Friday, February 22, 2013

Checking in: Day #53 of my New England birding big year

I had read reports of Canvasback ducks in the area but discovered these two quite by accident while scanning the Charles River in Newton. For me, a big part of the fun of birding is finding unexpected species and exploring new places. Image copyright Daniel E. Levenson 2013.
As I continue my New England birding big year I plan to sit down occasionally and offer some thoughts on things I've noticed, and the ways in which my plans and approach shange as the year progresses. One of the biggest changes I've made so far in these first 53 days is to shift my birding big year focus from only Massachusetts to all of New England. I did this for a couple of reasons, including the fact that I plan to be out of state quite a bit, and with limited time when I'm not working I really wanted to be able to count some amazing birds I've seen in Rhode Island, including a Thick-billed Murre, Sandhill Crane and Northern Lapwing. I suppose it's bending the rues a bit, but then again, I made them for myself in the first place.

The second change I've made is that as of today I've decided to suspend my email subscription to the Massachusetts e-bird rarity alert notice. I still plan to check out e-bird and to look at the ABA Massachusetts birding lists online, but I was beginning to feel like instead of going out and searching for birds based on my knowledge of avian life, geography and ecology, that I had begun to "shop" for my birds, gleaning updates on a daily basis on the whereabouts of every unusual species someone spotted. I still think the emails from e-bird and the online resources are great and really valuable, I'm just going to try and use on them less.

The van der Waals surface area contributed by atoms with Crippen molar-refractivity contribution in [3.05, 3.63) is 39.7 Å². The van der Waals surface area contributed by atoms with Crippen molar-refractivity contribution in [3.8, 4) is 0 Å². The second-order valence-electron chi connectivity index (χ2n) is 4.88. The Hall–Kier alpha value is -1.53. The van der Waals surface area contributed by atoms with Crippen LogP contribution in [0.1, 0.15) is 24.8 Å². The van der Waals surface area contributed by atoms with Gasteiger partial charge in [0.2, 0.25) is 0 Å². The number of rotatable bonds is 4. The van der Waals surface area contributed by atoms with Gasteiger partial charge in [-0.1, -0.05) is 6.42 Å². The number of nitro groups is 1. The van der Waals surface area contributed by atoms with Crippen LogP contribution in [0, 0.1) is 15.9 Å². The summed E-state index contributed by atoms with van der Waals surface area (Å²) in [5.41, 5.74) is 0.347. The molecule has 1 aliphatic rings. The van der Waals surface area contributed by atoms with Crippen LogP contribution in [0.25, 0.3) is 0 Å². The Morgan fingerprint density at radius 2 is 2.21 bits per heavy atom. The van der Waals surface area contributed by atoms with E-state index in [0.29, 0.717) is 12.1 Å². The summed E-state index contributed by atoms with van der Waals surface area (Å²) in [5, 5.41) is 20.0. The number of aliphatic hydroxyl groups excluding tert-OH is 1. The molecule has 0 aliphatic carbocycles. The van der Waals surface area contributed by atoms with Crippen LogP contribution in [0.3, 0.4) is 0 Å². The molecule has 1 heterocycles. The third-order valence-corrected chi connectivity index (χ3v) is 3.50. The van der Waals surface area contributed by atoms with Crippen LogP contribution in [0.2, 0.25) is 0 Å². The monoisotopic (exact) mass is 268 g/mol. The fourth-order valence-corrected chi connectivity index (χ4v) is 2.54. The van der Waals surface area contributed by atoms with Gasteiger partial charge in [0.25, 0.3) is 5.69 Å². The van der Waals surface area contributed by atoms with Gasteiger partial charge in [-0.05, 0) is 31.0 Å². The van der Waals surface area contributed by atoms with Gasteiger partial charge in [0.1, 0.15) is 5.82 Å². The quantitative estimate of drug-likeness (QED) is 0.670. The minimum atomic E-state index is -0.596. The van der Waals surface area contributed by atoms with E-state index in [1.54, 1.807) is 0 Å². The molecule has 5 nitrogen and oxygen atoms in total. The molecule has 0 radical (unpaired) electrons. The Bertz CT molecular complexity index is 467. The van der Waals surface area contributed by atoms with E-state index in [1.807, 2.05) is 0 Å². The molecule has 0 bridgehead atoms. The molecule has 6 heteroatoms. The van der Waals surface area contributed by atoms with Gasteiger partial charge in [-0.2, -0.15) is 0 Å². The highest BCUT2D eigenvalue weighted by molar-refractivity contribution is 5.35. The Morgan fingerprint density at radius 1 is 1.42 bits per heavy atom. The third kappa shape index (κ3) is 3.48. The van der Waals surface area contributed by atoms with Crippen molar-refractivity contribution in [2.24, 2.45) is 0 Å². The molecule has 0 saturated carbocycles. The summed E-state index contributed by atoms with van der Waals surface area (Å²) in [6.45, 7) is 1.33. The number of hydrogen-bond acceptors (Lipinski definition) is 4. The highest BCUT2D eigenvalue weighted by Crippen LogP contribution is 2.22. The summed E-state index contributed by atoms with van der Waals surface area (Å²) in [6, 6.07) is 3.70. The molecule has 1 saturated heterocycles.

In terms of things I've learned or noticed, I have been having great fun joining birding field trips run by Mass Audubon. I've gone on three this year and have already signed up for two more. One excursion was run by the center at Joppa Flats where I got to see my very first Bald Eagle, while two others were led by Strickland Wheelock out of Drumlin Farm and took me to Rhode Island for a whole host of rare birds and some amazing views of wintering ducks, grebes and loons. On these outings I've been continually impressed by the more advanced birders in the group, who display an impressive depth of knowledge and a marked willingness to share that knowledge with other less-experienced birders (including myself, of course !)  I've also enjoyed exploring new places and having a chance to sharpen some of my ID skills.

As I write this I am already thinking about my next outing, to look for owls. Hopefully in the next blog post I write I will be able to say that not only have I added a species or two to my list, but learned something new from my rambles in the natural world. That's really my main goal every time I go outdoors.

Thanks for reading.

Copyright Daniel E. Levenson 2013.

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